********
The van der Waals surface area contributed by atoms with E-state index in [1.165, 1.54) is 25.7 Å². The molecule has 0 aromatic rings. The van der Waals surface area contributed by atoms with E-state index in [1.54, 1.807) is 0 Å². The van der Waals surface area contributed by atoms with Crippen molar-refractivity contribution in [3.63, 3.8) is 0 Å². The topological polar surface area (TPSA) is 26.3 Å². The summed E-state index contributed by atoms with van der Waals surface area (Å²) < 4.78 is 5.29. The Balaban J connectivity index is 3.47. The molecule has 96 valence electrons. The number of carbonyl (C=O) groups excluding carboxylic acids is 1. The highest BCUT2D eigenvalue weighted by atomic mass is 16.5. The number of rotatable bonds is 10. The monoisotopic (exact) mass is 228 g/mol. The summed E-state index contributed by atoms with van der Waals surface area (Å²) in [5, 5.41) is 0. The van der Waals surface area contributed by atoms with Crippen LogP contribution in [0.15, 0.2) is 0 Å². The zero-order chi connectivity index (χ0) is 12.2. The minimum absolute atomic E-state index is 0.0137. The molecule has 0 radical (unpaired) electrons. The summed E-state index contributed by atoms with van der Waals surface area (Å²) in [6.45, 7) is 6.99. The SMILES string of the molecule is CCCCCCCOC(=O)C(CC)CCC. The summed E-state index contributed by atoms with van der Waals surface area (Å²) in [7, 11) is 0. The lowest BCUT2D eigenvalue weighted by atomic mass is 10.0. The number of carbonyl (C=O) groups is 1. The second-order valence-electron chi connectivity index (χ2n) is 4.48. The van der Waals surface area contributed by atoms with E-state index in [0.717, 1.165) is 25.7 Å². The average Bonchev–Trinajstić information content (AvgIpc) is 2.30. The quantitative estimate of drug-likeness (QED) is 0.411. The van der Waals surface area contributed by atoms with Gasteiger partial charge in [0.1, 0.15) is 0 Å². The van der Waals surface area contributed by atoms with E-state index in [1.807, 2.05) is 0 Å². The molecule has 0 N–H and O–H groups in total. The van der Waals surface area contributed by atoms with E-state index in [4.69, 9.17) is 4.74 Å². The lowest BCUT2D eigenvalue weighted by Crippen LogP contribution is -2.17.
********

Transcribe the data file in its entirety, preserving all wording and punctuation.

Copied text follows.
The van der Waals surface area contributed by atoms with E-state index in [1.165, 1.54) is 25.7 Å². The molecule has 0 aromatic rings. The van der Waals surface area contributed by atoms with E-state index in [1.54, 1.807) is 0 Å². The van der Waals surface area contributed by atoms with Crippen molar-refractivity contribution in [3.63, 3.8) is 0 Å². The topological polar surface area (TPSA) is 26.3 Å². The summed E-state index contributed by atoms with van der Waals surface area (Å²) < 4.78 is 5.29. The Balaban J connectivity index is 3.47. The molecule has 96 valence electrons. The number of carbonyl (C=O) groups excluding carboxylic acids is 1. The highest BCUT2D eigenvalue weighted by atomic mass is 16.5. The number of rotatable bonds is 10. The monoisotopic (exact) mass is 228 g/mol. The summed E-state index contributed by atoms with van der Waals surface area (Å²) in [5, 5.41) is 0. The van der Waals surface area contributed by atoms with Crippen LogP contribution in [0.15, 0.2) is 0 Å². The zero-order chi connectivity index (χ0) is 12.2. The minimum absolute atomic E-state index is 0.0137. The molecule has 0 radical (unpaired) electrons. The summed E-state index contributed by atoms with van der Waals surface area (Å²) in [6.45, 7) is 6.99. The SMILES string of the molecule is CCCCCCCOC(=O)C(CC)CCC. The summed E-state index contributed by atoms with van der Waals surface area (Å²) in [7, 11) is 0. The lowest BCUT2D eigenvalue weighted by atomic mass is 10.0. The number of carbonyl (C=O) groups is 1. The second-order valence-electron chi connectivity index (χ2n) is 4.48. The van der Waals surface area contributed by atoms with E-state index in [0.717, 1.165) is 25.7 Å². The average Bonchev–Trinajstić information content (AvgIpc) is 2.30. The quantitative estimate of drug-likeness (QED) is 0.411. The van der Waals surface area contributed by atoms with Gasteiger partial charge in [0.1, 0.15) is 0 Å². The van der Waals surface area contributed by atoms with E-state index in [1.807, 2.05) is 0 Å². The molecule has 0 N–H and O–H groups in total. The van der Waals surface area contributed by atoms with E-state index in [4.69, 9.17) is 4.74 Å². The lowest BCUT2D eigenvalue weighted by Crippen LogP contribution is -2.17.